become more relevant to reporting progress against the Rail Regulator's
12. It is our view that a mechanism must
be established to encourage outside funding partners to invest
in the improvement of the railway network. It is accepted that
Railtrack has a clear mechanism for investing in the "commercial"
schemes but without a better arrangement for encouraging outside
investment it is difficult to envisage how investment in the "social"
railway will be facilitated in sufficient volumes to meet the
need to upgrade what is essentially a Victorian railway.
13. GMPTA/E have been developing a number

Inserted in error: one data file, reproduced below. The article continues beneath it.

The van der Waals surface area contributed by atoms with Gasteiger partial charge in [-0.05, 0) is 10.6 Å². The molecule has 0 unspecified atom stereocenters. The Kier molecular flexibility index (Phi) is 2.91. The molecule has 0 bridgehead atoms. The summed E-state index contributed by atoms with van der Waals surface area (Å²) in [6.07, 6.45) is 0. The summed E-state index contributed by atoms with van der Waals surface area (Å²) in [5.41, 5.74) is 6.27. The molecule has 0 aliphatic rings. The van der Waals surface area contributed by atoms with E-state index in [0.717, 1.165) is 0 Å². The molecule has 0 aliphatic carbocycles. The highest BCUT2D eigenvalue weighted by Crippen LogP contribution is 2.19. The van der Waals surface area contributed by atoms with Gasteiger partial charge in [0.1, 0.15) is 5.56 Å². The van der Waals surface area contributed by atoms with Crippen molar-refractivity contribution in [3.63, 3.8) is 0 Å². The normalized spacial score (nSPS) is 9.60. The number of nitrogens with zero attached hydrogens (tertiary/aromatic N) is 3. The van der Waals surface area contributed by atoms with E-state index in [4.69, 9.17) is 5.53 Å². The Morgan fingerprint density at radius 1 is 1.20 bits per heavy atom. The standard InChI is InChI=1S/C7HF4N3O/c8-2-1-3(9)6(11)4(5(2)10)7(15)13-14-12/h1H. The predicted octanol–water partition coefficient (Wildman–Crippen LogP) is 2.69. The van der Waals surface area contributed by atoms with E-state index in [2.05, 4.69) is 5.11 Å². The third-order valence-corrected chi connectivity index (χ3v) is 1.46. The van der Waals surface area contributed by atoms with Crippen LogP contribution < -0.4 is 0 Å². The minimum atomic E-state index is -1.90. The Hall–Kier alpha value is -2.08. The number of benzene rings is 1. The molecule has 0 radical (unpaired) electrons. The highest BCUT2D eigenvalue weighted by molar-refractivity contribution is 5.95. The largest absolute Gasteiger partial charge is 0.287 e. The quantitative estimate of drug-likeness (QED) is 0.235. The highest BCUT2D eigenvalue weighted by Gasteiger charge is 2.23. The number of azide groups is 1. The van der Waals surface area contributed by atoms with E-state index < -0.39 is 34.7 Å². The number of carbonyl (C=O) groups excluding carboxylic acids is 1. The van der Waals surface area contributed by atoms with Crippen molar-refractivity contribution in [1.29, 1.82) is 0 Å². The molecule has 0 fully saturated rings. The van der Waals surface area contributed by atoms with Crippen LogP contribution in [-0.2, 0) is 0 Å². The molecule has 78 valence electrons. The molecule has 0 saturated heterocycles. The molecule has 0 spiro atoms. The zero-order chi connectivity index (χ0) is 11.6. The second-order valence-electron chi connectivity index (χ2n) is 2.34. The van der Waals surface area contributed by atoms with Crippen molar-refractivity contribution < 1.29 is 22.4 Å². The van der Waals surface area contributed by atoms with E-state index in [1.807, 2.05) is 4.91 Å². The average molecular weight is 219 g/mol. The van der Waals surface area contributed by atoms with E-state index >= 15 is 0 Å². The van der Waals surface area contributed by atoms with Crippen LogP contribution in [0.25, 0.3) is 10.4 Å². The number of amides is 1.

of schemes with Railtrack to improve passenger facilities at stations
and in some cases build entirely new stations. In each case development
of the scheme has been lengthy, confusing and with original estimates
being grossly exceeded and unnecessary delays and complications
introduced. Our view is that PTE/As and local authorities should
be positively encouraged to work as funding partners with the
railway industry to achieve the aspirations contained in Local
Transport Plans. It should be remembered that funds available
to these bodies are not ring fenced for rail schemes and there
is a risk that if it continues to be difficult or represent poor
value for money to invest in rail infrastructure improvement,
this money can be used on other means of improving public transport
14. Simplification of the investment process
and developing a means of ensuring that Railtrack presents an
attractive and cost effective route to invest in improving public